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Three actions for August, suggested by our presenters at this year's Seasonal Updates

Where are we at?

  • After a dry start to the year, June and July rainfall has helped to restore soil moisture levels. 
    For an up to date map of soil moisture across Australia, click here
  • A good start in key cropping regions points to good yield potential, meaning feed will be available even if spring is dry.
  • However, dry conditions persist in parts of NSW and Queensland, and fodder transport subsidies for these areas will again put upward pressure on the market. There is strong demand for fodder outside dairy. Buyers will need to be proactive in securing feed.
  • In Victoria, water in reserves have declined over the last two seasons so we are at a lower starting point than last year. However, inflows are increasing and catchments are starting to show a response. This has been reflected in small increases in allocations between 1 July and 1 August 2019.
    For the latest allocation information from the Northern Victorian Resource Manager, click here.
  • In NSW Murray, the High Security allocation is at 97% but General Security allocation is forecast to remain low until November 2019. 
    For the latest information on NSW allocations, click here.
  • Even with average inflows, water prices are likely to remain firm. Dry conditions could put continued upward pressure on the market. Water availability in the NSW Murray and Murrumbidgee has a very strong influence on market prices in Victoria. Carryover across the southern connected Basin is 600GL less than this time last year.



  • The climate forecast for spring is pointing to dry conditions although remains very uncertain. The Indian Ocean Dipole (IOD) is positive which typically means a drier winter-spring for south eastern Australia. However, this could also bring late frosts or hot conditions which may impact crops with failed crops being cut for hay.

Three actions for August

Given the circumstances, presenters at our Seasonal Update events suggested business operators focus on these three actions for August.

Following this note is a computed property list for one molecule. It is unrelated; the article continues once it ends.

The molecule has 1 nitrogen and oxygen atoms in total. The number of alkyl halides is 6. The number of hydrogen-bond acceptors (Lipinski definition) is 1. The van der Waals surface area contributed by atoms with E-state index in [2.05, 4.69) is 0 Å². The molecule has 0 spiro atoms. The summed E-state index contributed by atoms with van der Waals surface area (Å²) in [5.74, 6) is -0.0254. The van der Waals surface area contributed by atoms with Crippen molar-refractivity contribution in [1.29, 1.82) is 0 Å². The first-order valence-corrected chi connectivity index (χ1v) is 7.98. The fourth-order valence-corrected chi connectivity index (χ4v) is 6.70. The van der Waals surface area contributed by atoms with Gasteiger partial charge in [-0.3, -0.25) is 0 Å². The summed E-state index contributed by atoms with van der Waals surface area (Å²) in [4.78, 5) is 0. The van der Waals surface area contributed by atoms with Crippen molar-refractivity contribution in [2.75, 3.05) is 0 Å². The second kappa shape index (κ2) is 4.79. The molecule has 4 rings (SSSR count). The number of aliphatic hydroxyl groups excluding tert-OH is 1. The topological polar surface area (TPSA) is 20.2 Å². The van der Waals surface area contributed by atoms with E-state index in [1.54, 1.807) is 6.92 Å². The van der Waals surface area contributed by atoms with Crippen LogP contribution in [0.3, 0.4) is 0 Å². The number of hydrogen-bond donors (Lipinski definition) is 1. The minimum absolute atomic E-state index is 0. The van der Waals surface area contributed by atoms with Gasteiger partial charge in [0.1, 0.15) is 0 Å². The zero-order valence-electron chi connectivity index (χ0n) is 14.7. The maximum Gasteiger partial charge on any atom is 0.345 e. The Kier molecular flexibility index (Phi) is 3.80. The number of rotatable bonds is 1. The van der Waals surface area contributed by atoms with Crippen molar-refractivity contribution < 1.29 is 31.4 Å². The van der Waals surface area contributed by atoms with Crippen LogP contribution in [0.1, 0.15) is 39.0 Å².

Review your budgets

  • Start by reviewing your current position and identifying any feed and water gaps
  • Test your budget for different scenarios including average and dry conditions. The Murray Dairy Feed and Water Budget Tool might be useful. 
  • Get an income estimate from your processor, rather than working on "announced prices"
  • Focus on the marginal, rather than the average
    With your DairyBase data, you can use the Murray Dairy Business Tool to test the impact of small adjustments (such as cow numbers, home grown feed production and water prices) to your business under different scenarios.

Contact growers about your feed requirements 

  • Good relationships are key, especially in the face of competition. Growers are looking for clear market signals. 
  • Formalise your commitments. AFIA has contract information for buyers and growers. 
  • A number of growers have increased their storage on farm to preserve quality feed. This could provide opportunities to secure feed now, for delivery later in the season.
  • Hay and grain prices are likely to come down between now and harvest. Look for opportunities to secure cheaper feeds (without compromising on quality).
  • Purchase feed on a dry matter basis.

Sort out finance early

  • Lenders will be looking to see that businesses have strategies in place to manage a range of scenarios this season. 
  • From what we're hearing, there can be frustrating delays on finance so the sooner you have these discussions the better. 

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